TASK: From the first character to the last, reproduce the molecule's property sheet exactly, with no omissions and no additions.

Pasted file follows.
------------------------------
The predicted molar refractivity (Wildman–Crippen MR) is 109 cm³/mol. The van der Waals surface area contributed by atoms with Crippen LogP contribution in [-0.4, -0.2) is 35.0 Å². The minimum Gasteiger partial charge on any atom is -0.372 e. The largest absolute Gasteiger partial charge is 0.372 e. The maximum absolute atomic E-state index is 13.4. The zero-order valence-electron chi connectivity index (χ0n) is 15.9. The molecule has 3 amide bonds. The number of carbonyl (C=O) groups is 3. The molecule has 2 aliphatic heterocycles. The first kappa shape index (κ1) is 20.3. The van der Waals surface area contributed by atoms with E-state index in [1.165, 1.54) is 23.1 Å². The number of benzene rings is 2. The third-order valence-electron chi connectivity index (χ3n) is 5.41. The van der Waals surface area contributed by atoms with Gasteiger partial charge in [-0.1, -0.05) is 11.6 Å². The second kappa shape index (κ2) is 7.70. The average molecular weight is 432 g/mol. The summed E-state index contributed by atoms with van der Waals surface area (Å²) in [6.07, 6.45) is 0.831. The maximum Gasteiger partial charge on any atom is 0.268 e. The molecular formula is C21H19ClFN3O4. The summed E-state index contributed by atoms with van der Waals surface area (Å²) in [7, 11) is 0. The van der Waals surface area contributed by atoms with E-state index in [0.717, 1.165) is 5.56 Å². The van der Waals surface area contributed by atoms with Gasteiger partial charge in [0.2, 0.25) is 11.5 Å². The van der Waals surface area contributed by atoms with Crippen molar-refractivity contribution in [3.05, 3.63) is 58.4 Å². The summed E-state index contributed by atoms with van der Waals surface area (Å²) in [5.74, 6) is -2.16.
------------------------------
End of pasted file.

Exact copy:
The predicted molar refractivity (Wildman–Crippen MR) is 109 cm³/mol. The van der Waals surface area contributed by atoms with Crippen LogP contribution in [-0.4, -0.2) is 35.0 Å². The minimum Gasteiger partial charge on any atom is -0.372 e. The largest absolute Gasteiger partial charge is 0.372 e. The maximum absolute atomic E-state index is 13.4. The zero-order valence-electron chi connectivity index (χ0n) is 15.9. The molecule has 3 amide bonds. The number of carbonyl (C=O) groups is 3. The molecule has 2 aliphatic heterocycles. The first kappa shape index (κ1) is 20.3. The van der Waals surface area contributed by atoms with E-state index in [1.165, 1.54) is 23.1 Å². The number of benzene rings is 2. The third-order valence-electron chi connectivity index (χ3n) is 5.41. The van der Waals surface area contributed by atoms with Gasteiger partial charge in [-0.1, -0.05) is 11.6 Å². The second kappa shape index (κ2) is 7.70. The average molecular weight is 432 g/mol. The summed E-state index contributed by atoms with van der Waals surface area (Å²) in [6.07, 6.45) is 0.831. The maximum Gasteiger partial charge on any atom is 0.268 e. The molecular formula is C21H19ClFN3O4. The summed E-state index contributed by atoms with van der Waals surface area (Å²) in [7, 11) is 0. The van der Waals surface area contributed by atoms with E-state index in [0.717, 1.165) is 5.56 Å². The van der Waals surface area contributed by atoms with Gasteiger partial charge in [0.2, 0.25) is 11.5 Å². The van der Waals surface area contributed by atoms with Crippen molar-refractivity contribution in [3.05, 3.63) is 58.4 Å². The summed E-state index contributed by atoms with van der Waals surface area (Å²) in [5.74, 6) is -2.16.